Natural gas company to bury small pipeline under Wishkah River

1.7-mile addition will reinforce capacity in Aberdeen; construction starts late summer

This summer, a horizontal drill will bore a hole 10 feet below the bed of the Wishkah River, making way for an eight-inch-wide pipeline to carry natural gas to customers.

Cascade Natural Gas Corporation’s Wishkah Road Pipeline Reinforcement project will increase the company’s capacity to meet demands in Aberdeen, primarily for industrial growth, according to spokesperson Mark Hanson.

The company will install 1.7 miles of new high-pressure natural gas pipeline underneath Wishkah Road and East Wishkah Road, while crossing underneath the river about three miles north of its mouth.

The Grays Harbor County Planning Commission granted permits for the project at a Tuesday meeting, with construction set to begin in late summer and last three months or less.

The county’s Shoreline Master Program, which regulates development on shorelines and riverbanks, requires the pipeline to be placed at least 10 feet below the bed of the Wishkah River.

Clint Mathews, district manager for CNGC, said that distance is enough to prevent the ground underneath the river from cracking during horizontal drilling, producing a leak. He said river crossings during pipeline expansions are common practice.

“There is no impact to the river by this drill,” he said.

Contractors will use a bore pit aside the river to access underneath the bed. From there, an operator at the surface will control drill movements using information relayed from a signal at the head of the drill.

On Tuesday, Planning Commissioner Bruce Daniels asked representatives of the company how they would be able to tell that the drill was maintaining a 10-foot buffer.

“Technology has improved in terms of bathymetric survey,” said Vince Barthels, an environmental consultant with engineering firm Ardurra. Bathymetry is the study of underwater topography. “Depending on the tide, they can get out there and measure the bottom. You’d be surprised, these boring devices, you can tell how deep it is.”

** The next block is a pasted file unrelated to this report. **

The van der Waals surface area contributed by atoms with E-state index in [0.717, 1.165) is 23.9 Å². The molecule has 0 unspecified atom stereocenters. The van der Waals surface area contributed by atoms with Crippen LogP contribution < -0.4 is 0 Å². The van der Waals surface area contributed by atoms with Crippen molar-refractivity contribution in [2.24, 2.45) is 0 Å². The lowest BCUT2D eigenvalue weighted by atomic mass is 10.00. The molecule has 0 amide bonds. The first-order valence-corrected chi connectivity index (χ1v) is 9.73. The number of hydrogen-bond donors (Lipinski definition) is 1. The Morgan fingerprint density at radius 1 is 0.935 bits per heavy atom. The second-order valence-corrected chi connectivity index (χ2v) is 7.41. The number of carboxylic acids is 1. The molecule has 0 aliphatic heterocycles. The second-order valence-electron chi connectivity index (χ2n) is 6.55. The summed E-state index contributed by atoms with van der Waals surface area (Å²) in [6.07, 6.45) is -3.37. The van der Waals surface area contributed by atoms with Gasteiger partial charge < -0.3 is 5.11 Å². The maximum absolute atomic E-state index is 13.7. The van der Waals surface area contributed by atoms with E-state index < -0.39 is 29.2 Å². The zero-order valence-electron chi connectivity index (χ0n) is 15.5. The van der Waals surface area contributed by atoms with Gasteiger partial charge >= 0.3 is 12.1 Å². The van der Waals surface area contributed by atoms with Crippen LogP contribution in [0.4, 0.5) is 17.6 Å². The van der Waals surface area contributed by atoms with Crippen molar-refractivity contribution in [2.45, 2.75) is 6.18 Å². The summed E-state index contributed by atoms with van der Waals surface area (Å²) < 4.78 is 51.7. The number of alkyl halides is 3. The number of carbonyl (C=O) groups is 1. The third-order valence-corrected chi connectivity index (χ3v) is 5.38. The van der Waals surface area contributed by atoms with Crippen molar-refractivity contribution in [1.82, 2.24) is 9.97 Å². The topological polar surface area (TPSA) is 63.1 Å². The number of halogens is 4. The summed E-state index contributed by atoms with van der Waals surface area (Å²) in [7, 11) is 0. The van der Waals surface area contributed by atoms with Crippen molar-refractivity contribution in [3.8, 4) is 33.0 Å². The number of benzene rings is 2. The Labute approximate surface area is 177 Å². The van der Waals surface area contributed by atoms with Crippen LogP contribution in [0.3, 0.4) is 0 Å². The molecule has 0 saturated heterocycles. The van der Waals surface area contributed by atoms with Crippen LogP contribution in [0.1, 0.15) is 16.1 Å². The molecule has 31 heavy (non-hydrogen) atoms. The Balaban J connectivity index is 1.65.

While the pipe won’t touch the Wishkah River, the project will disturb about 3,000 square feet of wetlands on the east side of the river, according to the permit application. To offset impacts to wetlands, the company plans to purchase $169,950 of wetland credits through the state Department of Ecology. That money will be contributed to the Chehalis Basin Mitigation Bank, a 177-acre restoration site along Hanaford Creek in Lewis County, which was degraded by heavy industry.

The bulk of the new pipeline will lie in the rights-of-way of Wishkah and East Wishkah roads. The company also has several easements on private property.

Boring will begin and end at 2852 Wishkah Road and 141 E Wishkah Road. When one homeowner expressed concern about access to homes in the area during construction, Barthels said parts of each of the roads would likely be blocked off in chunks at a time.

“Generally they try to narrow it down to at least one lane,” he said. “They’ll come up with a detour plan and accommodate all the residents.”

Mathews said the project will connect to another reinforcement the company finished a few years ago. According to permit applications, the estimated value of the project is $3.5 million to $4.5 million.

Contact reporter Clayton Franke at 406-552-3917 or